The Perfect Storm in Greece

Greece, or more specifically Athens, is suffering from outbursts of rioting that have resulted in wide spread destruction of property:

In Athens, about 150 stores were vandalised and looted in Sunday night’s riot, and about 45 buildings were seriously burnt, many beyond repair, according to the Athens Chamber of Commerce and Industry. It estimated the losses in the ”tens of millions” of dollars.

These riots were started, in part, because of the recently passed austerity measures that will result in the decrease of benefits and pay for government employees:

The austerity measures include:

  • 15,000 public-sector job cuts
  • liberalisation of labour laws
  • lowering the minimum wage by 20% from 751 euros a month to 600 euros

The austerity measures were put into place in order to secure a $170 billion bailout from the International Monetary Fund (IMF) as Greece has become insolvent. While all of this has been covered by major media outlets they have failed to explain how this situation arose. When looking back at how Greece found itself in its current situation we find a road paved in collectivism and broken promises.

Let’s begin with collectivism. Roughly 22% of those employed in Greece work for the government in some capacity. As the government employes such a high number of people austerity measures, such as those passed in Greece, that effect public employees have widespread consequences. As government produce no wealth (it exists off of taxation, which is stolen wealth) every person employed by the government is a net loss as far as the economy is concerned. To pay for these employees the government of Greece has imposed an income tax that ranges from nothing all the way up to 40%. In addition to an income tax rate that can range up to 40% there is also a value added tax (VAT) that ranges from 4.5% to 23%.

In addition to paying the vast number of government employees the high tax rate in Greece is also used to fund “free” public education, state provided healthcare, and other collectivist programs.

Greece also has some interesting labor laws [PDF] including mandated maximum 40 hour work weeks (although some exceptions can be made to exceed the 40 hour maximum) and a minimum wage of €751.39 a month (approximately $987.92 a month as of this writing).

The labor laws are most interesting in this case as they compose a list of promises made by the government of Greece. Basically the government of Greece told its people they will enjoy no more than 40 hours a week of work and will make a minimum of $987.92 each month. Now the government is reneging on its promise by slashing minimum wage by 20% (making it roughly $790.34 a month) and removing other guarantees that were made. It is also laying off 15,000 people whom were promised jobs by the government. The bottom line is the people are pissed because promises that were made to them are being broken.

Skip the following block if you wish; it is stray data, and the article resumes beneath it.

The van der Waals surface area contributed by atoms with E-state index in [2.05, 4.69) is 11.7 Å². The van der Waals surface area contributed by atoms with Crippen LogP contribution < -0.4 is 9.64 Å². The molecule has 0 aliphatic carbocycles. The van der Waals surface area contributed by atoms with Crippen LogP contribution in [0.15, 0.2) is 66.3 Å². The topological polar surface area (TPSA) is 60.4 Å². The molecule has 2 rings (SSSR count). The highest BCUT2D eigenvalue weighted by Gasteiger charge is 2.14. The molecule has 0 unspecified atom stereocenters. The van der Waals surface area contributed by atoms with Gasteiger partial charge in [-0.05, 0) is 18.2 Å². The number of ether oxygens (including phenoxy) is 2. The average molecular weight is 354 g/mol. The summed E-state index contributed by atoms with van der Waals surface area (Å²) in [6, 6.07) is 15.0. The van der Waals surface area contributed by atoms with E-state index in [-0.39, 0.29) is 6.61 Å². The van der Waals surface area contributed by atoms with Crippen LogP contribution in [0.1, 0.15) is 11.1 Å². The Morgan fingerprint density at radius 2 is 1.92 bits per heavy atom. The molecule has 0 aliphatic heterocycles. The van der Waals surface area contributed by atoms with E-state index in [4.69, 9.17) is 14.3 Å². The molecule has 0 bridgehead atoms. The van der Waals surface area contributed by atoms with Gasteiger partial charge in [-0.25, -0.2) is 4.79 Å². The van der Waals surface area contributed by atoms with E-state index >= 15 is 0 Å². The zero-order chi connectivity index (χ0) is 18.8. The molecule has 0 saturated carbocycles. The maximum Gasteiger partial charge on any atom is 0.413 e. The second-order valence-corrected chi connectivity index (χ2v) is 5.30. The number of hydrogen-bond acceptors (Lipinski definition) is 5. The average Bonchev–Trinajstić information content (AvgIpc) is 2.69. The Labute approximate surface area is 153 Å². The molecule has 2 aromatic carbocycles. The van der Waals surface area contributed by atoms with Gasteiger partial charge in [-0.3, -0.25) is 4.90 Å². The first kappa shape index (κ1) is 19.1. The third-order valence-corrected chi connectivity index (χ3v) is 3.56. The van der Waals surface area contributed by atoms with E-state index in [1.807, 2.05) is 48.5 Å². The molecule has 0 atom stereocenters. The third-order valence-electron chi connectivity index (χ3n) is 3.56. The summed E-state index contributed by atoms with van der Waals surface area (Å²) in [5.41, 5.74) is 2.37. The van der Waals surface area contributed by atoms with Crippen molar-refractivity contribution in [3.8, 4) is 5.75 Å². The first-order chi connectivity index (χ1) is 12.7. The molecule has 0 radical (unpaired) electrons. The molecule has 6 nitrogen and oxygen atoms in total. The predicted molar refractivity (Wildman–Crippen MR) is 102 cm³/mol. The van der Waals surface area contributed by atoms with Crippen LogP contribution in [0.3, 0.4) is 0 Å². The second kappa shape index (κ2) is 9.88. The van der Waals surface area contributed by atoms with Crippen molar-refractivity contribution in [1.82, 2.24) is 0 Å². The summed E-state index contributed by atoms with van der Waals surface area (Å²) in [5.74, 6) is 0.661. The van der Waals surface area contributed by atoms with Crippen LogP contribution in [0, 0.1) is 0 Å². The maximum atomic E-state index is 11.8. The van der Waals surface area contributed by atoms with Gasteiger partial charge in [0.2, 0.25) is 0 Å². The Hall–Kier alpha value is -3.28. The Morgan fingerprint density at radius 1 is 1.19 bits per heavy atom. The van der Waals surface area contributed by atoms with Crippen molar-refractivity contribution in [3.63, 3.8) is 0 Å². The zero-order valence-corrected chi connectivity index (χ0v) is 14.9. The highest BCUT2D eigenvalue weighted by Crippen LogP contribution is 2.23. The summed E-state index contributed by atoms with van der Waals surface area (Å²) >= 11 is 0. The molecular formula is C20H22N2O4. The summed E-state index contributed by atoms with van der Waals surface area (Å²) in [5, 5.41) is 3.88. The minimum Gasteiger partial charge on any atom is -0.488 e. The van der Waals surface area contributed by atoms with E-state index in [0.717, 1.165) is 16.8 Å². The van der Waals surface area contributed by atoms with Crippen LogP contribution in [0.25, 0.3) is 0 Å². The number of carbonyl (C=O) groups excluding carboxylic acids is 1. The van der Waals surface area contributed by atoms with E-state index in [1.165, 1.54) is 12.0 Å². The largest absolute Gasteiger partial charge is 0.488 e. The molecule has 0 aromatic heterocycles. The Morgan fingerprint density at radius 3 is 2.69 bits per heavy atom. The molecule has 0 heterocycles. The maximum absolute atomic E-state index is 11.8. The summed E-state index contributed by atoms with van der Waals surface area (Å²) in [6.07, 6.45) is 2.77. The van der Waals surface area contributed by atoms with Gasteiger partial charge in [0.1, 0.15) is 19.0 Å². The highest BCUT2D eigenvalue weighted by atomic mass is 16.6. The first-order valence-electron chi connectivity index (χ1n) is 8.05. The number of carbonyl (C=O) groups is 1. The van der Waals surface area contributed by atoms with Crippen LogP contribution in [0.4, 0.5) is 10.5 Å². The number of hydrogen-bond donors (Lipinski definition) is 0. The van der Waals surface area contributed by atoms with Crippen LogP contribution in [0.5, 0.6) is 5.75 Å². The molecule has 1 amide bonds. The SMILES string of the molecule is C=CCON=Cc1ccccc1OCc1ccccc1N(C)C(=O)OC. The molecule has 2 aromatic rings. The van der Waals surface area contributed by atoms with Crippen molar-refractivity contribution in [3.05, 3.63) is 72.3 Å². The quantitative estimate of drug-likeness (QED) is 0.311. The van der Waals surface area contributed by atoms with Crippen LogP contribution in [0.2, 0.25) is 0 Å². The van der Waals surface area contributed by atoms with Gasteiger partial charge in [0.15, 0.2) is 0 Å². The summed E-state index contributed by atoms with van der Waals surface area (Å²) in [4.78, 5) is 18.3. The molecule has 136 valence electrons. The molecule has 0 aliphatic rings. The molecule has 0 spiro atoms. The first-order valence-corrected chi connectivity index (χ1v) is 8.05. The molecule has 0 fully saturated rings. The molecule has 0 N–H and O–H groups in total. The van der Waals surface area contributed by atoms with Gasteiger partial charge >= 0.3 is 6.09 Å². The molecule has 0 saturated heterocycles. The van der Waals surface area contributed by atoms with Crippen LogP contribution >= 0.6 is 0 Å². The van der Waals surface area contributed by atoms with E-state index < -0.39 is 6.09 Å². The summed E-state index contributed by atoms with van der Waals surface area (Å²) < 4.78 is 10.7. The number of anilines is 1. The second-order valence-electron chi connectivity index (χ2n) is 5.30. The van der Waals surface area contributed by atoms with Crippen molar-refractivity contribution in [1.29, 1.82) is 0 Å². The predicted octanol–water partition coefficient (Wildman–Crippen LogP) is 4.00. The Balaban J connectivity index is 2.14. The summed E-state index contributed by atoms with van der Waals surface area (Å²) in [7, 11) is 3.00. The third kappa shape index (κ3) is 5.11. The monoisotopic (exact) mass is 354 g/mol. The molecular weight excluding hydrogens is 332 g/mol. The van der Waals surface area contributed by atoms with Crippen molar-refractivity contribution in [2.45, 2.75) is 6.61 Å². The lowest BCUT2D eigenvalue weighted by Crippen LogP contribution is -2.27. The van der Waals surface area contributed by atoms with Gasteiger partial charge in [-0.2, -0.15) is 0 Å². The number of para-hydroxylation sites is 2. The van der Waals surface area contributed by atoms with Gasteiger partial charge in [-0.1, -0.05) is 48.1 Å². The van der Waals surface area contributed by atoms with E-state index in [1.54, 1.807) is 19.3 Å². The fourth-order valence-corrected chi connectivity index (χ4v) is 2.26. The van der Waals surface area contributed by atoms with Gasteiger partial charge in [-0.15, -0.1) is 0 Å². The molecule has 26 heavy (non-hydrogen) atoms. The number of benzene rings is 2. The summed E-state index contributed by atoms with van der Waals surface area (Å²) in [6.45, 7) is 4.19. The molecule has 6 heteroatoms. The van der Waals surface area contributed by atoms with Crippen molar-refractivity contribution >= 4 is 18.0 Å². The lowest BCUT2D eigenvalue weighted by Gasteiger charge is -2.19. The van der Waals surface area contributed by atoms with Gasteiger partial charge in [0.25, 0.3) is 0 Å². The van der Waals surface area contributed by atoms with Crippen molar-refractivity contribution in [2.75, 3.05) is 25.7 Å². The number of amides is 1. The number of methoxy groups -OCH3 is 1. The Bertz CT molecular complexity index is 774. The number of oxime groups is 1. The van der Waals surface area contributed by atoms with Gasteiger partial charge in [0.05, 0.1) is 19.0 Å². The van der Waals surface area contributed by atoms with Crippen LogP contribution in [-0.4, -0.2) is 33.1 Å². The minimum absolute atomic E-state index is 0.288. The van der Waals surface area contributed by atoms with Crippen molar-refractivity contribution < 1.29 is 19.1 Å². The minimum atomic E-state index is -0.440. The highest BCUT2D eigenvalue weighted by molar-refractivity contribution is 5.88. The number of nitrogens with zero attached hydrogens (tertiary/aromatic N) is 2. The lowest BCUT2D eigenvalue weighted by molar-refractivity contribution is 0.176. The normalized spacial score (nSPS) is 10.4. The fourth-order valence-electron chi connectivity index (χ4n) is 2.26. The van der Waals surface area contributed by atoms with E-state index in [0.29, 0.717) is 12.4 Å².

Worse yet these promises were made in exchange for the tax rate the people of Greece had forced upon them. The government basically said they were going to take up to 40% of each person’s income and even more money through the VAT tax to pay for the promises being made. These austerity measures void many of those promises without also reducing the tax rate. Denizens of Greece are getting less for the same price and they’re unhappy about it (rightfully so).

Unfortunately this is an outcome that can’t be avoided when the government is expected to provide services. As governments pay for everything using money stolen through taxation there is no wealth generated nor can the market provide feedback on whether or not the desired services are being provided and if they are being provided efficiently. When people expect governments to provide even more services they often fail to realize that money for those services must come from somewhere and that somewhere is the pockets of the people. Since government have no market feedback that tells them if they’re providing services efficiently the cost for those government provided services is always higher than comparable privately provided services. By having the government provide a service you’re actually costing yourself money.

But the perfect storm comes when the government is unable to continue providing its services. This happens when they not only run out of money, but also run out of people to buy up their ever increasing debet. At that point a decision has to be made; either increase taxes or cut services. When you’re taxing people absurd amounts already increasing taxes even more is not going to be received well. If you don’t increase taxes and are forced to cut services it is not going to be received well. Basically a catch-22 exists and will only lead to hardship and anger and that anger usually manifests itself into protests and sometimes rioting.

What Greece is experiencing is unavoidable when collectivists get their way.

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